Oct. 12 - The head of the European Commission, Jose Manuel Barroso, says Europe must win back confidence by strengthening European banks. Kirsty Basset reports.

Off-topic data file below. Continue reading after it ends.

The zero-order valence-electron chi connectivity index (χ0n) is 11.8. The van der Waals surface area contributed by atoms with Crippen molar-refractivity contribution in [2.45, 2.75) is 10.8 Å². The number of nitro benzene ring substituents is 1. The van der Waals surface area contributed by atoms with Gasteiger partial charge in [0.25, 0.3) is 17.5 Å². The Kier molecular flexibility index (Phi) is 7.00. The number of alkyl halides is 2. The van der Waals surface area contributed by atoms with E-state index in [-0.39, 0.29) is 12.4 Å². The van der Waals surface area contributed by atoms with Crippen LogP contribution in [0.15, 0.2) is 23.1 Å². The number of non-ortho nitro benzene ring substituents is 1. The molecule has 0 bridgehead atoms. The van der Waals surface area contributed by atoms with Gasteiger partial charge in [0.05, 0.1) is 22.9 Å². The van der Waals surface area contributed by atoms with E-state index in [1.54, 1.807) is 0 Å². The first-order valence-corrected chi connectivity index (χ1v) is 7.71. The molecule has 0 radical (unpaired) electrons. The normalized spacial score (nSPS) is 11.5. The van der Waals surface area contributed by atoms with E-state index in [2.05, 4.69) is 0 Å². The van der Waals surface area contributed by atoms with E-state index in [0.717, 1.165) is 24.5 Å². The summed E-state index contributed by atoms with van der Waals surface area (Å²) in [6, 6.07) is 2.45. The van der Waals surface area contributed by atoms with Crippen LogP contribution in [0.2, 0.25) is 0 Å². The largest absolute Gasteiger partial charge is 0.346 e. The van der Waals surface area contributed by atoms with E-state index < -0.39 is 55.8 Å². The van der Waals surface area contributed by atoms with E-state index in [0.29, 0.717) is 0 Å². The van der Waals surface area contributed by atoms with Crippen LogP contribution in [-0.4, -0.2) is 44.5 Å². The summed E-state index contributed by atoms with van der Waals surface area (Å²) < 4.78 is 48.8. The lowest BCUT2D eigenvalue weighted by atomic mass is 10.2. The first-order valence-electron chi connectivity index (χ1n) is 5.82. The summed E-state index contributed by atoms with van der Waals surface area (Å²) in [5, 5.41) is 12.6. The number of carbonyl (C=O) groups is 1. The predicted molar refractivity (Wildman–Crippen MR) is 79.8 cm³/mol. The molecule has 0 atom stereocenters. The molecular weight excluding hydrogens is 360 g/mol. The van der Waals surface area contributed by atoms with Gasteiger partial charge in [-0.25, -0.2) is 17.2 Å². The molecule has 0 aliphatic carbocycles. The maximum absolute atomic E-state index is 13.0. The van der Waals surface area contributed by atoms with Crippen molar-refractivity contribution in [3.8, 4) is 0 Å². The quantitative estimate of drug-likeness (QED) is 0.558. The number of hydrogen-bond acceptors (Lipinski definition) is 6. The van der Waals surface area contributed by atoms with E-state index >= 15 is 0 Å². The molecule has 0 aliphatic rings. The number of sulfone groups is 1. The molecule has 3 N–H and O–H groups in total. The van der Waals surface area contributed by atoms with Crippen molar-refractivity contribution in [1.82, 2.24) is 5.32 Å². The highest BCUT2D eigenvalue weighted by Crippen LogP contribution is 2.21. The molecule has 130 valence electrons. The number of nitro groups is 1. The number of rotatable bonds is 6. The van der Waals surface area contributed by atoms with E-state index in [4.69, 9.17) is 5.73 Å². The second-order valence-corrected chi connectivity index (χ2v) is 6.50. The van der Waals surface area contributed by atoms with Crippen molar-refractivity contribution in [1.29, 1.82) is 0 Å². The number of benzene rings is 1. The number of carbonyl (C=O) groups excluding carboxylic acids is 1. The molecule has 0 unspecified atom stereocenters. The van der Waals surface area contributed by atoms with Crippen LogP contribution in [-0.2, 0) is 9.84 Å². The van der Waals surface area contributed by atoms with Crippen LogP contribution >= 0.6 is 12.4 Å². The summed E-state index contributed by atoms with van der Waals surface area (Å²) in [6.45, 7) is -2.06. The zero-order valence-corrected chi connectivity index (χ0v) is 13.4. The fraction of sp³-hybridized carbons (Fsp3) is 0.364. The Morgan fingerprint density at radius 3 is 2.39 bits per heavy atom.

The head of the European Commission, Jose Manuel Barroso is calling for an urgent strengthening of Europe's banks, as part of his five point plan to rescue the euro zone from its mounting debt problems. (SOUNDBITE)(English) EUROPEAN COMMISSION PRESIDENT JOSE MANUEL BARROSO SAYING: "For confidence to return we need to fix the sovereign debt problem which can only be done through a coherent package. And we must therefore strengthen the banks because in fact those two issues, the sovereign contagion and the banks are now, whether we like it or not, linked." He said national governments should support banks if investors can't be found - or receive assistance from the euro zone's bailout fund, the EFSF, if states aren't able to help. He also called for the early introduction of a permanent rescue fund, the European Stability Mechanism - and decisive action on Greece. As well as member countries' speedy adoption of beefed up powers for the temporary bailout fund, once it's approved by Slovakia. (SOUNDBITE)(English) EUROPEAN COMMISSION PRESIDENT JOSE MANUEL BARROSO SAYING: "The strengthened and more flexible EFSF is in the interest of all euro countries, including, I am sure, the Slovak people. Our common currency plays a crucial role in investment decisions, in growth, in jobs all over Europe." He's calling on heads of state to back his plan when they meet in Brussels later this month. It came as ratings agency Standard and Poor's downgraded ten Spanish banks, including Santander and BBVA, with further downgrades possible, depending on the performance of the Spanish economy. Political uncertainties remain elsewhere, keeping investors on edge. Demonstrators outside the Bank of Italy protest the government's handling of the economic crisis, ahead of a vote of confidence in Silvio Berlusconi's government on Thursday. Kirsty Basset, Reuters.